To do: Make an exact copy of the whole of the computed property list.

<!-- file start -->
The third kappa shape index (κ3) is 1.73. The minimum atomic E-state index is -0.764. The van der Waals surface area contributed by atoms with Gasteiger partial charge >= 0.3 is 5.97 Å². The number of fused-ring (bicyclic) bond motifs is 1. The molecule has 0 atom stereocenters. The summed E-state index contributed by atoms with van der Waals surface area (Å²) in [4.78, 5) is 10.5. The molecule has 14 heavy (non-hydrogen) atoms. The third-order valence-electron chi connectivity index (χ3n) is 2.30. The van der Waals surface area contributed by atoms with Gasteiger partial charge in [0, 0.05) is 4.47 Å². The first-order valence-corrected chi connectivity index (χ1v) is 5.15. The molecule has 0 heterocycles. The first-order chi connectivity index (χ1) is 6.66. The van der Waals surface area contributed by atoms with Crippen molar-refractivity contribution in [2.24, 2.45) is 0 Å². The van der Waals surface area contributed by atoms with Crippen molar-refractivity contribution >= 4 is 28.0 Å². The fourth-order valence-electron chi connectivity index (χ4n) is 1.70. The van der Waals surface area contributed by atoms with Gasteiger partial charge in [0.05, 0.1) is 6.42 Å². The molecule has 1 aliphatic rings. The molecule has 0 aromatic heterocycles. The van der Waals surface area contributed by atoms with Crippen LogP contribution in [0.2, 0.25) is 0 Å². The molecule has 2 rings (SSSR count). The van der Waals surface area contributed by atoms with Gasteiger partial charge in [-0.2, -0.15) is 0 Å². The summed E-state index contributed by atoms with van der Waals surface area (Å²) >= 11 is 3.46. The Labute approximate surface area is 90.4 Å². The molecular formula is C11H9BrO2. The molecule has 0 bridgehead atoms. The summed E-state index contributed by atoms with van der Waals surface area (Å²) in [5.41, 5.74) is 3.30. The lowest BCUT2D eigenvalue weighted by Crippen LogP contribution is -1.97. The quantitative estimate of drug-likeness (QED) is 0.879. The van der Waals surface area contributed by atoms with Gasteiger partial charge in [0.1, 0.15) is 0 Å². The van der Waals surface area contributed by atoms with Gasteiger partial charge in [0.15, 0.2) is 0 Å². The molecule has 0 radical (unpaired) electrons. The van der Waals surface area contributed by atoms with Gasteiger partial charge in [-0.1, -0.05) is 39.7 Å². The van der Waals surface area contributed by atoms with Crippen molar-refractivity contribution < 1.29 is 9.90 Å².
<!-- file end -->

The third kappa shape index (κ3) is 1.73. The minimum atomic E-state index is -0.764. The van der Waals surface area contributed by atoms with Gasteiger partial charge >= 0.3 is 5.97 Å². The number of fused-ring (bicyclic) bond motifs is 1. The molecule has 0 atom stereocenters. The summed E-state index contributed by atoms with van der Waals surface area (Å²) in [4.78, 5) is 10.5. The molecule has 14 heavy (non-hydrogen) atoms. The third-order valence-electron chi connectivity index (χ3n) is 2.30. The van der Waals surface area contributed by atoms with Gasteiger partial charge in [0, 0.05) is 4.47 Å². The first-order valence-corrected chi connectivity index (χ1v) is 5.15. The molecule has 0 heterocycles. The first-order chi connectivity index (χ1) is 6.66. The van der Waals surface area contributed by atoms with Crippen molar-refractivity contribution in [2.24, 2.45) is 0 Å². The van der Waals surface area contributed by atoms with Crippen molar-refractivity contribution >= 4 is 28.0 Å². The fourth-order valence-electron chi connectivity index (χ4n) is 1.70. The van der Waals surface area contributed by atoms with Gasteiger partial charge in [0.05, 0.1) is 6.42 Å². The molecule has 1 aliphatic rings. The molecule has 0 aromatic heterocycles. The van der Waals surface area contributed by atoms with Crippen LogP contribution in [0.2, 0.25) is 0 Å². The molecule has 2 rings (SSSR count). The van der Waals surface area contributed by atoms with Gasteiger partial charge in [-0.2, -0.15) is 0 Å². The summed E-state index contributed by atoms with van der Waals surface area (Å²) >= 11 is 3.46. The Labute approximate surface area is 90.4 Å². The molecular formula is C11H9BrO2. The molecule has 0 bridgehead atoms. The summed E-state index contributed by atoms with van der Waals surface area (Å²) in [5.41, 5.74) is 3.30. The lowest BCUT2D eigenvalue weighted by Crippen LogP contribution is -1.97. The quantitative estimate of drug-likeness (QED) is 0.879. The van der Waals surface area contributed by atoms with Gasteiger partial charge in [0.1, 0.15) is 0 Å². The van der Waals surface area contributed by atoms with Gasteiger partial charge in [0.15, 0.2) is 0 Å². The molecule has 0 radical (unpaired) electrons. The van der Waals surface area contributed by atoms with Gasteiger partial charge in [-0.1, -0.05) is 39.7 Å². The van der Waals surface area contributed by atoms with Crippen molar-refractivity contribution < 1.29 is 9.90 Å².